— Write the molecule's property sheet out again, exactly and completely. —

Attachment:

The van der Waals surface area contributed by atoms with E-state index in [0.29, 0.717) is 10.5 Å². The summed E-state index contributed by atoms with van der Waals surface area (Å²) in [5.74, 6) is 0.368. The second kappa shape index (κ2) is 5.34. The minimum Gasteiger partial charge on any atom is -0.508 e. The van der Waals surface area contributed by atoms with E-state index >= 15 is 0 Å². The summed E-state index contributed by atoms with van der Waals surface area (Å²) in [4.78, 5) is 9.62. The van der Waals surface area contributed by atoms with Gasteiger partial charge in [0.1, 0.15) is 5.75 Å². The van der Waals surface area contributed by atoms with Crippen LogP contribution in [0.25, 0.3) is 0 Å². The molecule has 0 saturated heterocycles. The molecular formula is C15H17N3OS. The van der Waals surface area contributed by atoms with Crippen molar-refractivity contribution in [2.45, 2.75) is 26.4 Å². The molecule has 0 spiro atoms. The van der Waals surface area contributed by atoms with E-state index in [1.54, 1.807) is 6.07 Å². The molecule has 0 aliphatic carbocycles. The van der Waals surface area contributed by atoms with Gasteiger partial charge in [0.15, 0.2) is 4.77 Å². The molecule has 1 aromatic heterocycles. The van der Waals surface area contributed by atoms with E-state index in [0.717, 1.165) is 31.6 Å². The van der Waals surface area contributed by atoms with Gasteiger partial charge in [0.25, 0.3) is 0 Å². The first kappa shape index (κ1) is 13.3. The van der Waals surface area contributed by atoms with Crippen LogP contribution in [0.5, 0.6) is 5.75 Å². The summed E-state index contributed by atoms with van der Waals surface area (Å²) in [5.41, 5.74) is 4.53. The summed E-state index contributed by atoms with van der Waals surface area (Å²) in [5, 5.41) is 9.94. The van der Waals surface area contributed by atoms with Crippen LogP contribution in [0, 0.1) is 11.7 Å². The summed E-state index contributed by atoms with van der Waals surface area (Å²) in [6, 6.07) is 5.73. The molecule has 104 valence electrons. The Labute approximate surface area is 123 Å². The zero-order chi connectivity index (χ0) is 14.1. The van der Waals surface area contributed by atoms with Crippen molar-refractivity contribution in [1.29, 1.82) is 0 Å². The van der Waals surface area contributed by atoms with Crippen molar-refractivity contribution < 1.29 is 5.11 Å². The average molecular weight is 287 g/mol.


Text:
The van der Waals surface area contributed by atoms with E-state index in [0.29, 0.717) is 10.5 Å². The summed E-state index contributed by atoms with van der Waals surface area (Å²) in [5.74, 6) is 0.368. The second kappa shape index (κ2) is 5.34. The minimum Gasteiger partial charge on any atom is -0.508 e. The van der Waals surface area contributed by atoms with E-state index >= 15 is 0 Å². The summed E-state index contributed by atoms with van der Waals surface area (Å²) in [4.78, 5) is 9.62. The van der Waals surface area contributed by atoms with Gasteiger partial charge in [0.1, 0.15) is 5.75 Å². The van der Waals surface area contributed by atoms with Crippen LogP contribution in [0.25, 0.3) is 0 Å². The molecule has 0 saturated heterocycles. The molecular formula is C15H17N3OS. The van der Waals surface area contributed by atoms with Crippen molar-refractivity contribution in [2.45, 2.75) is 26.4 Å². The molecule has 0 spiro atoms. The van der Waals surface area contributed by atoms with E-state index in [1.54, 1.807) is 6.07 Å². The molecule has 0 aliphatic carbocycles. The van der Waals surface area contributed by atoms with Gasteiger partial charge in [0.15, 0.2) is 4.77 Å². The molecule has 1 aromatic heterocycles. The van der Waals surface area contributed by atoms with E-state index in [0.717, 1.165) is 31.6 Å². The van der Waals surface area contributed by atoms with Gasteiger partial charge in [0.25, 0.3) is 0 Å². The first kappa shape index (κ1) is 13.3. The van der Waals surface area contributed by atoms with Crippen LogP contribution in [0.5, 0.6) is 5.75 Å². The summed E-state index contributed by atoms with van der Waals surface area (Å²) in [5.41, 5.74) is 4.53. The summed E-state index contributed by atoms with van der Waals surface area (Å²) in [5, 5.41) is 9.94. The van der Waals surface area contributed by atoms with Crippen LogP contribution in [0, 0.1) is 11.7 Å². The summed E-state index contributed by atoms with van der Waals surface area (Å²) in [6, 6.07) is 5.73. The molecule has 104 valence electrons. The Labute approximate surface area is 123 Å². The zero-order chi connectivity index (χ0) is 14.1. The van der Waals surface area contributed by atoms with Crippen molar-refractivity contribution in [1.29, 1.82) is 0 Å². The van der Waals surface area contributed by atoms with Crippen molar-refractivity contribution < 1.29 is 5.11 Å². The average molecular weight is 287 g/mol.